“While our nation struggles with finding a responsible balance of fiscal restraint with a budget that meets our needs and responsibilities, I am quite concerned about the nearly billion-dollar reduction proposed” for 2014, Begich said.
Last year, Congress passed a Coast Guard authorization bill that exceeded the Obama administration’s request by more than $700 million.
“I am worried about what lowered funding would mean not only for our readiness today, but with significant cuts slated for acquisitions, what that means for our preparedness for future activity, including the need to replace our polar class icebreakers,” Begich said.
Papp acknowledged that the Coast Guard maintains an aging fleet and that demand for its services is on the upswing.
“Unfortunately, like the weather and the seas we encounter on a daily basis, the Coast Guard cannot control the fiscal environment in which we operate,” he said. “We will make the best use of the resources you provide to faithfully and effectively undertake operations in the areas of greatest risk to the nation while recapitalizing our cutters, boats and aircraft to address current and emerging threats particularly in the offshore environment.”
Panel members expressed less concern about the proposed budget for another agency with a representative before the committee on Tuesday, the National Oceanic and Atmospheric Administration (NOAA). The president has proposed a modest spending increase to maintain satellite tracking capabilities, ocean observation, fish stock assessments, and basic research into climate and marine debris, among other programs.
But Begich expressed concern over the impact of furloughs necessitated by the sequester. And Sen. Amy Klobuchar (D-Minn.) said NOAA services are desperately needed in the Red River Valley, which faces the potential for record-breaking floods this spring as a result of snow melt – the region experienced an additional half-foot of snow last week as a result of an unusual mid-April storm.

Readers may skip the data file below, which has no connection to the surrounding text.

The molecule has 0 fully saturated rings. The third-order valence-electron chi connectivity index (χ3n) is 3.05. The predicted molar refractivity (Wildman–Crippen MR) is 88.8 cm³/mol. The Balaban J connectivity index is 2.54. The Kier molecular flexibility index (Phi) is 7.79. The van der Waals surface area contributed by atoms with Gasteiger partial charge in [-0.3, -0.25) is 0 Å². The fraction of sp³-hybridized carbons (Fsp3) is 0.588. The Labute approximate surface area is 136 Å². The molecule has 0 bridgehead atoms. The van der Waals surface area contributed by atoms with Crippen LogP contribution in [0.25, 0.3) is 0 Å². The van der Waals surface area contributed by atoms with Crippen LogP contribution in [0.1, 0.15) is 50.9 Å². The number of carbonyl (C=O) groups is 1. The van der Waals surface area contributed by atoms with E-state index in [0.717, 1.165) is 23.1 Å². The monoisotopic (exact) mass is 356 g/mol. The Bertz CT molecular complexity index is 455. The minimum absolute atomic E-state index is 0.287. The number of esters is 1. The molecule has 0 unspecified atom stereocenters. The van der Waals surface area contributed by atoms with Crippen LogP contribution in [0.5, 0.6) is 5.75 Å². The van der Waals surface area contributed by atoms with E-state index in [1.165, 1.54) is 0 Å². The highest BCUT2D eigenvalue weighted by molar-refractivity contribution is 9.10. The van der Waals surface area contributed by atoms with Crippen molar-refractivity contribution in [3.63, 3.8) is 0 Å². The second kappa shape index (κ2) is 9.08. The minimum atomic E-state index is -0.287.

“For a while we thought the Fargo-Morehead area was going to be fine,” Klobuchar said. “The chance of a flood was low and there now is a 40 percent chance that this flood will set a new record and a 75 percent chance it will be at least the second highest on record.”
Officials in the region depend on base flood predictions and planning from the National Weather Service, a part of NOAA, to address the situation, Klobuchar said, and residents are concerned that sequestration will deprive them of vital resources.
Kathryn D. Sullivan, the acting NOAA administrator, said that despite the cuts and looming furloughs, “we will make sure we have a tailored approach to our core of critical services so those go uninterrupted to the American people.”
NOAA needs flexibility to deal with sequestration and is in the process of negotiating with personnel to lessen the severity of the cuts.
“We’re unhappy about sequester and the sort of harsh and blunt realities that it imposes on us but we are pleased we’ve been able to soften the blow on the order of up to four days of furlough agency-wide that is part of what has allowed us to take some of the impact off of the weather service,” she said. “That is still a tough thing to do but it brings the furlough impact down to a level that managers throughout the agency commonly deal with in dealing with employee illness or vacation levels.”
Sullivan said NOAA “will make sure that we provide our managers with the flexibility needed to adapt to emerging situations.”